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Adapting to bushfires means accepting their place in Australia

It’s just a week into the new year and here in Tasmania we are already licking our wounds after disastrous fires in the state’s south. Mainlanders are facing similar events as extreme weather conditions…

The rush to rebuild is understandable, but our attitude to bushfires will bring us more trouble in the long run. AAP Image/Rob Blakers

It’s just a week into the new year and here in Tasmania we are already licking our wounds after disastrous fires in the state’s south. Mainlanders are facing similar events as extreme weather conditions continue to be forecast for the south-eastern states. Hopes of quickly restoring a fire-free status quo are misplaced and problematic.

As a nation of people who celebrate “drought and flooding rains” it is odd that Australians can be so resistant to accepting the pressing reality of natural hazards.

Despite the inevitability of bushfires and their regular cyclic pattern, we seem each year to be taken aback by their untimely incursion into our worlds. There appears to be little time or space allowed for bushfires, as many people in contemporary Australia otherwise busy themselves with their generally quite affluent and highly urbanised lifestyles.

When disasters do strike we rush to make sense of events that were previously once dismissed as the workings of mother nature or acts of God. Now we ask what lessons might be learned. For humans, these devastating events cannot have occurred wholly in vain.

In the end, insights are drawn out and action can follow (even if sometimes seemingly too slowly). The royal commission held after the recent Victorian bushfires is exemplary. Subsequent improvements in communication and evacuation probably contributed to the lack of fatalities in this latest incident in Tasmania.

A swathe of new knowledge is also being produced, with the latest scientific research conducted for the Australian Bushfire Cooperative Research Centre and the National Climate Change Adaptation Research Facility.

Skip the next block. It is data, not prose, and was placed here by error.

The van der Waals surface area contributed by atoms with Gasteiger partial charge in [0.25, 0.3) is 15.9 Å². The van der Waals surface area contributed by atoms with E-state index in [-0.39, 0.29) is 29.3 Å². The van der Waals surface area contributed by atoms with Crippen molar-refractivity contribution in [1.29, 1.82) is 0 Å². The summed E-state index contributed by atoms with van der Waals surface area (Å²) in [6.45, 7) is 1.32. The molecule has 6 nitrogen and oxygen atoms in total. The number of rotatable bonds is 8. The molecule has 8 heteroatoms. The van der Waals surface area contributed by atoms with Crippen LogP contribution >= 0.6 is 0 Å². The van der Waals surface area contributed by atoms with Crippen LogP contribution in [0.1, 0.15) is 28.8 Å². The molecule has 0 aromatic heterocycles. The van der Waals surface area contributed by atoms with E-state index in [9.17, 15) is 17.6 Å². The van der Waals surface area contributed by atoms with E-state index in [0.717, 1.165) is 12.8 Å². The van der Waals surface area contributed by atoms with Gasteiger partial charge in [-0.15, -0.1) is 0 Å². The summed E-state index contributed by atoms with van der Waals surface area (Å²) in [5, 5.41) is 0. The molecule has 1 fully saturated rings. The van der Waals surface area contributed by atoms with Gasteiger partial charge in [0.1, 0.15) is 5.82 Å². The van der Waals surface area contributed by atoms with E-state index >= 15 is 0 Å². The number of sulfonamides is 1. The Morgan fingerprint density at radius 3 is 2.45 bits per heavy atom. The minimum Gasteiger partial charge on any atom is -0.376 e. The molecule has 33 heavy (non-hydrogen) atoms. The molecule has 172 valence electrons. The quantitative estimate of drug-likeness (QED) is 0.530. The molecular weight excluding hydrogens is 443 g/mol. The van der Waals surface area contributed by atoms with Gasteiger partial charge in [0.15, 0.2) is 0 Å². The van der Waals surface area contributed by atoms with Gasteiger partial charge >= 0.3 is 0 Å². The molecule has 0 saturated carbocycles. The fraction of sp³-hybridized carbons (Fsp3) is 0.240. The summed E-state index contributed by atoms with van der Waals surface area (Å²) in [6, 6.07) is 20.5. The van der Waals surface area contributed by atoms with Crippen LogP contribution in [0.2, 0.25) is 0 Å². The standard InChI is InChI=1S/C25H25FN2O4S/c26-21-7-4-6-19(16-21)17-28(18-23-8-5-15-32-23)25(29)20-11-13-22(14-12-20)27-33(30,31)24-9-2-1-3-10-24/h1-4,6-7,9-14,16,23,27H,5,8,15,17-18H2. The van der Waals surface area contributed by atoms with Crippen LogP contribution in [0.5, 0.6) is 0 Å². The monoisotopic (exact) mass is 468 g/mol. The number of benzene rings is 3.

Some of my research published in December last year makes the case for recognising bushfire’s persistence in the landscape. In South Hobart, there is still material from the 1967 bushfires. Such events haunt the present even though we relegate them to the past with discreet dates and days infamously tagged as “Red Tuesday”, “Ash Wednesday” and “Black Friday”. Alternatively, they are projected into an unknowable but looming future.

The Hobart bushfires are still burning as I write. Some of the latest headline stories in my local broadsheet, The Mercury, are worth a mention as they reveal valuable insights into how we understand and interact with bushfires. In particular is the need for us to make space and time for living with fire.

The usual metaphors and imagery were being unleashed by the start of the working week. On Monday the main location where the fire had erupted was described as a “battlefield” and on Tuesday there were the no doubt much deserved but now familiar references to first responders or frontline workers as “heroes”.

Such representations are accurate in part at least. There here have been major losses; our hearts go out to the families affected; and thanks are due to an array of people including many in the background as well as those directly tackling the fires.

The militarism is what rankles. The surrounding bushland is made into a new enemy to be subdued, rather than appreciated and respected as a long-standing home and source of sustenance and comfort. The environment is distanced and alienated in futile attempts to ward off the inevitable.